Operational Excellence: Pharma’s Missed Opportunities

Implementing best Lean and Six Sigma practices, in the right order, could save the typical drug manufacturing plant nearly $7 million per year; few managers realize what is required.

By Thomas Friedli, University of St. Gallen and Prabir Basu, Director, NIPTE

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Few managers of pharmaceutical companies see manufacturing as a competitive advantage today. Increasing cost pressures in the Industry have led more and more of them to take advantage of the global low cost sources for the production of goods while reducing their own production capacities.

Although, on surface this makes sense, this strategy could ultimately harm the competitiveness of pharmaceutical companies in the long term. In most cases the outsourcing decisions are based on a simple comparison between the costs to make a product at one’s own location and the costs in the target country!

Besides the issues that are going to be discussed below, separation of manufacturing from R&D has long-term consequences on the research and development process. Manufacturing input is essential for high quality product development and there is a need for constant dialogue between the manufacturing site and the researchers who are focused on just developing a laboratory process.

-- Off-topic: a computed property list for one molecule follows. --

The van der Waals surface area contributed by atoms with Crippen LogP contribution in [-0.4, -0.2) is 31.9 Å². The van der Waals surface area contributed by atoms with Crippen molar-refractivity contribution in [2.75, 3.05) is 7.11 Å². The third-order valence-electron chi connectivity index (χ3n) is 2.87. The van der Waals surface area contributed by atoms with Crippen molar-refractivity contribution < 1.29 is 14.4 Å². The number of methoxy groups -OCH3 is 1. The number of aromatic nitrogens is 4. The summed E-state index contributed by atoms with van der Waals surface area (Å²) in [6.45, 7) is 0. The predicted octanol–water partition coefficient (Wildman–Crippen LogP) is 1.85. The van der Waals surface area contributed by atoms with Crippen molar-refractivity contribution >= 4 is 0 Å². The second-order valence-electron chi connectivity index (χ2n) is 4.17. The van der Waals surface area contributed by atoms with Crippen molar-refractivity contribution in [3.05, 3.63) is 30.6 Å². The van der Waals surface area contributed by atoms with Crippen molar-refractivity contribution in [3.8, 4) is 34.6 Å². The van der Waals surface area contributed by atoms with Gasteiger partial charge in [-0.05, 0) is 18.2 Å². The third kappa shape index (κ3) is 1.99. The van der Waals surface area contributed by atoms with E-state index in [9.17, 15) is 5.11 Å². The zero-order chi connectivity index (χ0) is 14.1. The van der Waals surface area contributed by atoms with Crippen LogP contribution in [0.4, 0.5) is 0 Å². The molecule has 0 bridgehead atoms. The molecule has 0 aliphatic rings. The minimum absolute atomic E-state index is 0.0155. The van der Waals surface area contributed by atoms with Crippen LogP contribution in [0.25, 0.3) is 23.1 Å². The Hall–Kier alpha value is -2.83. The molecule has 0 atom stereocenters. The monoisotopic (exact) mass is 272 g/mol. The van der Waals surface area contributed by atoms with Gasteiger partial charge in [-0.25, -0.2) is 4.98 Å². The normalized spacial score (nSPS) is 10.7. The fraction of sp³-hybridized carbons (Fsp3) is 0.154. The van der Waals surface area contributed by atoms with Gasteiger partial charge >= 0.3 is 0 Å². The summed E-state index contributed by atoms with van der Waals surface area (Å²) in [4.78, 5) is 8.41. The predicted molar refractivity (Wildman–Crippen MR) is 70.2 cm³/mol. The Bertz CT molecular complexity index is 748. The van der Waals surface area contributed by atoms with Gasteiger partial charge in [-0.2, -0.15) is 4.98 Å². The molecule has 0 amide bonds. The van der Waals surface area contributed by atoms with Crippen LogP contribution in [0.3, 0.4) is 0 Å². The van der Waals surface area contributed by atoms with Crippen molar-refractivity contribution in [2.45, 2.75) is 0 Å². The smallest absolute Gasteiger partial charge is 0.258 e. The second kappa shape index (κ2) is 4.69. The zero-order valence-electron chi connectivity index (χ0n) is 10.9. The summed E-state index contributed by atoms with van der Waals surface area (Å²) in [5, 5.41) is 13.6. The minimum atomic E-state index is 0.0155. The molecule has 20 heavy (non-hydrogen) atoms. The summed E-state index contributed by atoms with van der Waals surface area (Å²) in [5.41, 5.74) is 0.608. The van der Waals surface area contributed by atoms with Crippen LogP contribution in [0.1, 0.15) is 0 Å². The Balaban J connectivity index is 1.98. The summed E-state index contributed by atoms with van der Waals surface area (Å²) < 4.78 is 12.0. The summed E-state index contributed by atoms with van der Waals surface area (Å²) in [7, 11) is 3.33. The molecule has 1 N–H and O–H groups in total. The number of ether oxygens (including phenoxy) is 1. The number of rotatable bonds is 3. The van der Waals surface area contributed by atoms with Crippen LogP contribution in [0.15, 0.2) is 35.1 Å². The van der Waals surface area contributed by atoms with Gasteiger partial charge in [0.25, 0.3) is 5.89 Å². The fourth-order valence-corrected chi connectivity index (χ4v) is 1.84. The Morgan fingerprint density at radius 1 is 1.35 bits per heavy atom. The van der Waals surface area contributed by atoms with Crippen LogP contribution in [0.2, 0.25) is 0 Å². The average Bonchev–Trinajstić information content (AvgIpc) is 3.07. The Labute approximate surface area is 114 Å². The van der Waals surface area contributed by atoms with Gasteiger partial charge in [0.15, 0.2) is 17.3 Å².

The Europe-wide benchmarking study conducted by the University of St. Gallen, Switzerland, and the International Association for Pharmaceutical Technology (APV), reveals that an average pharmaceutical plant could save up to € 6.5 million per year by achieving the degree of operational excellence equivalent to that achieved by the top 10% of the sample. About 100 pharmaceutical manufacturing locations all over Europe were analyzed in this study. Nevertheless, the challenges in grasping this potential are many fold, and many companies struggle to achieve a sustainable success. Through an analysis of the data from this study and from experiences gained through site visits in the European plants of a big research driven company one can derive the main success factors for the sustainable implementation of operational excellence.